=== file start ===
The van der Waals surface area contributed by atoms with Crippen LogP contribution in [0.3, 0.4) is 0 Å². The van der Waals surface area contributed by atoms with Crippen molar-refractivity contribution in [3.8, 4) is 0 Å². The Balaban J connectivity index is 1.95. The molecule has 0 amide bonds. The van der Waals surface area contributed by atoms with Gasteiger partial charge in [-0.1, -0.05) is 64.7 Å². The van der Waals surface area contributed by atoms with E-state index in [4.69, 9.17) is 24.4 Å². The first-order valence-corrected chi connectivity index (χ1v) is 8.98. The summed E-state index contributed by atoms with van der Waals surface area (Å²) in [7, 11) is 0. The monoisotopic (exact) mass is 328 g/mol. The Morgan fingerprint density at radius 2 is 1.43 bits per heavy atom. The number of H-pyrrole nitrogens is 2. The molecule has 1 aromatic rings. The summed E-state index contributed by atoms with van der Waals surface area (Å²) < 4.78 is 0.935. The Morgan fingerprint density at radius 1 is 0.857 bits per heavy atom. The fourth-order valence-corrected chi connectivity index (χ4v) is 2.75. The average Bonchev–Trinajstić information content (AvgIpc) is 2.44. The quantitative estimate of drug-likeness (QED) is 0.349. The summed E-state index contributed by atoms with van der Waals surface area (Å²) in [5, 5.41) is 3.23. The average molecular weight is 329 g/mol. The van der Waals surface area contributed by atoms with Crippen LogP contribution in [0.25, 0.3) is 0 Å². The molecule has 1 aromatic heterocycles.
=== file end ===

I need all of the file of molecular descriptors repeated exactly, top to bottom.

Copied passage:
The van der Waals surface area contributed by atoms with Crippen LogP contribution in [0.3, 0.4) is 0 Å². The van der Waals surface area contributed by atoms with Crippen molar-refractivity contribution in [3.8, 4) is 0 Å². The Balaban J connectivity index is 1.95. The molecule has 0 amide bonds. The van der Waals surface area contributed by atoms with Gasteiger partial charge in [-0.1, -0.05) is 64.7 Å². The van der Waals surface area contributed by atoms with E-state index in [4.69, 9.17) is 24.4 Å². The first-order valence-corrected chi connectivity index (χ1v) is 8.98. The summed E-state index contributed by atoms with van der Waals surface area (Å²) in [7, 11) is 0. The monoisotopic (exact) mass is 328 g/mol. The Morgan fingerprint density at radius 2 is 1.43 bits per heavy atom. The number of H-pyrrole nitrogens is 2. The molecule has 1 aromatic rings. The summed E-state index contributed by atoms with van der Waals surface area (Å²) < 4.78 is 0.935. The Morgan fingerprint density at radius 1 is 0.857 bits per heavy atom. The fourth-order valence-corrected chi connectivity index (χ4v) is 2.75. The average Bonchev–Trinajstić information content (AvgIpc) is 2.44. The quantitative estimate of drug-likeness (QED) is 0.349. The summed E-state index contributed by atoms with van der Waals surface area (Å²) in [5, 5.41) is 3.23. The average molecular weight is 329 g/mol. The van der Waals surface area contributed by atoms with Crippen LogP contribution in [0.25, 0.3) is 0 Å². The molecule has 1 aromatic heterocycles.